Walter and his wife, Sue, spend many hours each year promoting seaplane activities and solving problems of access to lakes and reservoirs. Jim owned a Seabee, so helped Walt with problems relating to amphibious activity. Jim and Walter became a great team. Walter did the ground work and Jim supplied the muscle, where needed, with the powers that be.

All of the business people and most of the long-term residents living within fifty miles of Modesto, California know of "Big Jim" Sorensen. Jimís company built a lot of the huge warehouses and factories in that area, and all over the west. As a result he was well known and respected by those who make the rules in California.

Jim had learned to fly while working as a mechanic for Pan Am on China Clippers at Treasure Island in San Francisco Bay in the late 30ís. He had a friend, "Spanky" Allen, who was learning to fly at the Alameda airport near Oakland. They were buddies and after Spanky had soloed, he would take Jim up and show him what he had learned. This friendship lasted throughout their lives. Spanky went on to become a legendary pilot for United Airlines and expired at the controls of his bi-plane years ago. His passenger, who was not a pilot, was talked down to a safe landing by instructions over the radio.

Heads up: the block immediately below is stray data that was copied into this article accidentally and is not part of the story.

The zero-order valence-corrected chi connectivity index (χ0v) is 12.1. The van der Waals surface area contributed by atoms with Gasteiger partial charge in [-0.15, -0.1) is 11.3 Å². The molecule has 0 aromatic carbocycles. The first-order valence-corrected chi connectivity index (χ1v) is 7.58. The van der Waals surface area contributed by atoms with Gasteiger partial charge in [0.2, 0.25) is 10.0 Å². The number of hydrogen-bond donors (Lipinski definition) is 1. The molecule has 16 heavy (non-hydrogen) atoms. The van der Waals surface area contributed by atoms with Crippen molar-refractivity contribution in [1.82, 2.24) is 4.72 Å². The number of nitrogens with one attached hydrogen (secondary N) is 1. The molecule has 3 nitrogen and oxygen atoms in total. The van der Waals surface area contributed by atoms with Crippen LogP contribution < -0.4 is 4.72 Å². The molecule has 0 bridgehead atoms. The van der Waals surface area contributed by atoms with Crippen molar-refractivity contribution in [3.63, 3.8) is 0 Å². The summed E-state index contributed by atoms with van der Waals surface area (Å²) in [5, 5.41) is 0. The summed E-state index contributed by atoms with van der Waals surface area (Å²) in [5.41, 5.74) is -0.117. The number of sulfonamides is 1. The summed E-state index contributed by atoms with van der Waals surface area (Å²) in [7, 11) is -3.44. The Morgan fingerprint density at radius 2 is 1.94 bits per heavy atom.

After Jim was able to solo himself he met an attractive blonde nurse named, Dete. He wooed her with flights over the Bay Area and soon won her heart. When Jim could afford it, they were married. Jim often said, she was the best thing that ever happened to him. Those of us who knew them well, fully agreed. In later years when Jim had lost his FAA medical and could no longer fly as pilot in command, Dete learned to fly at age 70 and also checked out on Jimís Cessna turbo 206 on amphibious floats so they could continue making flying trips. When Dete could no longer fly, Jim sold it to his good friend, Tom Hillier, who had taken over the lease on the large hangar Jim had built at Modesto Airport. Tom maintains a private museum there now and the 206 and a few other planes Tom owns are displayed there. These planes are maintained in excellent flying condition. Tom routinely conducts tours for young students from schools in the area.